There were some celebrations in certain quarters here in Manipur when the results of Mizoram assembly elections were announced leading to the ouster of Mizoram Chief Minister Zoramthanga and his party Mizo National Front (MNF) from power. There is sufficient cause also for such celebrations as Zoramthanga himself openly spoke and interfered in the internal affairs of Manipur which was in bad taste.
Expressing concern about the ethnic clashes and Kuki-Zo people residing in a neighbouring state and facilitating relief camps for those Kukis who came to Mizoram was okay. But as a chief minister he should not have gone beyond that. However, he played host to Kuki MLAs and other leaders from Manipur, provided a platform for Kuki-Zo leaders to reach out to international bodies and even joined a public rally invoking Greater Mizoram. In fact, he went beyond his brief and joined the hate campaign against the Meiteis, while also stoking the fire. This angered the Meiteis.
As predicted, Zoramthanga and MNF itself was ousted from power by a newcomer Zoram Peoples Movement (ZPM). Mizoram traditionally had a two-party system since it gained statehood in 1987, with the Congress and the MNF as the two parties. In the last elections Congress could get only 5 seats in the 40-member assembly and now it is reduced to one while BJP increased its tally. Rahul Gandhi’s magic and invoking his father Rajiv Gandhi who brought peace in Mizoram through the Mizo accord did not work.
Even Prime Minister Narendra Modi stayed away from Zoramthanga that he will not share the stage with Prime Minister Narendra Modi when he comes to campaign in the state even though MNF is a constituent of NEDA. Both the BJP candidates who won this time are from the Mara community. The main opposition party Zoram Peoples Movement (ZPM) has replaced the Congress as the principal opposition in the last assembly elections. In the 2018 assembly polls, Mizo National Front (MNF) got a majority by winning 26 seats, while the ZPM candidates contested as independents and got 6 seats. Interestingly, the ideology of both MNF and ZPM is Mizo nationalism. While MNF seems to remain stuck in ethnic nationalism, ZPM is promising change and economic initiatives.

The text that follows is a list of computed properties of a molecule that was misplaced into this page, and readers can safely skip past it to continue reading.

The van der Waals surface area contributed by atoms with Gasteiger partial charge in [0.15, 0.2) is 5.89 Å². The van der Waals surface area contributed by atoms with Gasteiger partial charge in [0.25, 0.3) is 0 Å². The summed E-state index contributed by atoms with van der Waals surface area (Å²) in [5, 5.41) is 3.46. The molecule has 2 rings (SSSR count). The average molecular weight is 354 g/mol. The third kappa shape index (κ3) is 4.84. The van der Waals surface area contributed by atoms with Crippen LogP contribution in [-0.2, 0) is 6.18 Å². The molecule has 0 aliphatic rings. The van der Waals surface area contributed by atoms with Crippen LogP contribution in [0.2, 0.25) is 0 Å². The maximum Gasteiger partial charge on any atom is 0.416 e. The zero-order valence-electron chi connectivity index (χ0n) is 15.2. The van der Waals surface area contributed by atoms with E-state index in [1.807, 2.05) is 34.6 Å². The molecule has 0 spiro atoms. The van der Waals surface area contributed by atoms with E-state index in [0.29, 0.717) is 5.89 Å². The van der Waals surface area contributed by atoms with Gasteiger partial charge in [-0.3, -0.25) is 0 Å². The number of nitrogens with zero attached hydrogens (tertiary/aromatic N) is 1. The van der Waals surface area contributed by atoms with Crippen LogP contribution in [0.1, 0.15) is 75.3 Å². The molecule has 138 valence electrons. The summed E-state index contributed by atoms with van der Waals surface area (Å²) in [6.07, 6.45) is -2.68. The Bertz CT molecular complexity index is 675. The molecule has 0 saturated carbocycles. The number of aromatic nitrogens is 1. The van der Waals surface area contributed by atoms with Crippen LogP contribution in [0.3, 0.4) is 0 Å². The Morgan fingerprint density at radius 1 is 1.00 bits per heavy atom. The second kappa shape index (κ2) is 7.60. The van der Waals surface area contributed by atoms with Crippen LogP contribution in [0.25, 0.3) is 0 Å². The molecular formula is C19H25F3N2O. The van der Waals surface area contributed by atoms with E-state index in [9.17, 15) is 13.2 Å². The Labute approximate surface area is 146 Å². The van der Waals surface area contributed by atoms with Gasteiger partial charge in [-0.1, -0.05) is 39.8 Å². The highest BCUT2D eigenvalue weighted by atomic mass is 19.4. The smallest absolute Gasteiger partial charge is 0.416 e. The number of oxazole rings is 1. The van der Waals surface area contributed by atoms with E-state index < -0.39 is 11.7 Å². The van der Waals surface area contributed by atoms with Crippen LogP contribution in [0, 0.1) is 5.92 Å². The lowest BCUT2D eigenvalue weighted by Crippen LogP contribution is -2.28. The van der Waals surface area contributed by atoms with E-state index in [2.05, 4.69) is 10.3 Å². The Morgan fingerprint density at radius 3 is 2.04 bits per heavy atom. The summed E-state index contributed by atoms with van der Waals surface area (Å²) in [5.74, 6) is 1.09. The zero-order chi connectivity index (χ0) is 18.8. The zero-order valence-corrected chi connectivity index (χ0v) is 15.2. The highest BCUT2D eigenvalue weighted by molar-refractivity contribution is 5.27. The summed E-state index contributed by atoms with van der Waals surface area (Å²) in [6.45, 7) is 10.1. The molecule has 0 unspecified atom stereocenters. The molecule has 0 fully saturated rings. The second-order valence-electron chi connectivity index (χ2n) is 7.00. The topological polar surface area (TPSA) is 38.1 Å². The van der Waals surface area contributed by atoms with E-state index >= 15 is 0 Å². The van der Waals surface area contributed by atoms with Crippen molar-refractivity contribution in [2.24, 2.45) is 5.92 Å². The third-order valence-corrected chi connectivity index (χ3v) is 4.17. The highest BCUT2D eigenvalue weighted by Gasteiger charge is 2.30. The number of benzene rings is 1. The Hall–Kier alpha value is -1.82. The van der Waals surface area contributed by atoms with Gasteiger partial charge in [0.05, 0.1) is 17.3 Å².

ZPM leader and chief minister-in-waiting Lalduhoma, while talking to the media after winning the elections on December 4, said that zero tolerance on state corruption, bringing about financial reforms, balanced development in the state, investigation of corruption cases by the CBI and engaging with the issue of Zo-unification (with the Kukis and Maras of neighbouring Manipur) are going to be the main priorities of his party’s government.
Lalduhoma’s biggest challenge will be to fulfil the big promises ZPM had made to the voters, including on the Zo-unification issue. One of the biggest challenges for the new government will also be to bring financial mismanagement under control. Chief Minister-elect Lalduhoma said that his government would continue to provide shelter and assistance to refugees from Myanmar and those displaced from Manipur. Despite these commitments, it would be wrong to presume an interventionist role in the affairs of Manipur on the part of Lalduhoma who has a set of priorities regarding his own state. He would certainly empathise with the Kuki-Zo people in Manipur, but not as much as expected.
Nothing more is expected as the patience of Mizos of Mizoram might wear thin. Talks of Zo brotherhood would ultimately boil down to sharing of space and resources with those coming from outside the state. For how long they are going to support more than 13,000 people from Manipur who are taking shelter there after the violence in May. It must be quite burdensome to them. The Kukis began trickling in after violence broke out in Manipur on May 3, adding to some 40,000 ethnically-related people displaced from Myanmar and Bangladesh since February 2021. One must also understand that inter-community relations in Mizoram are not that rosy and Zo identity is still in the making.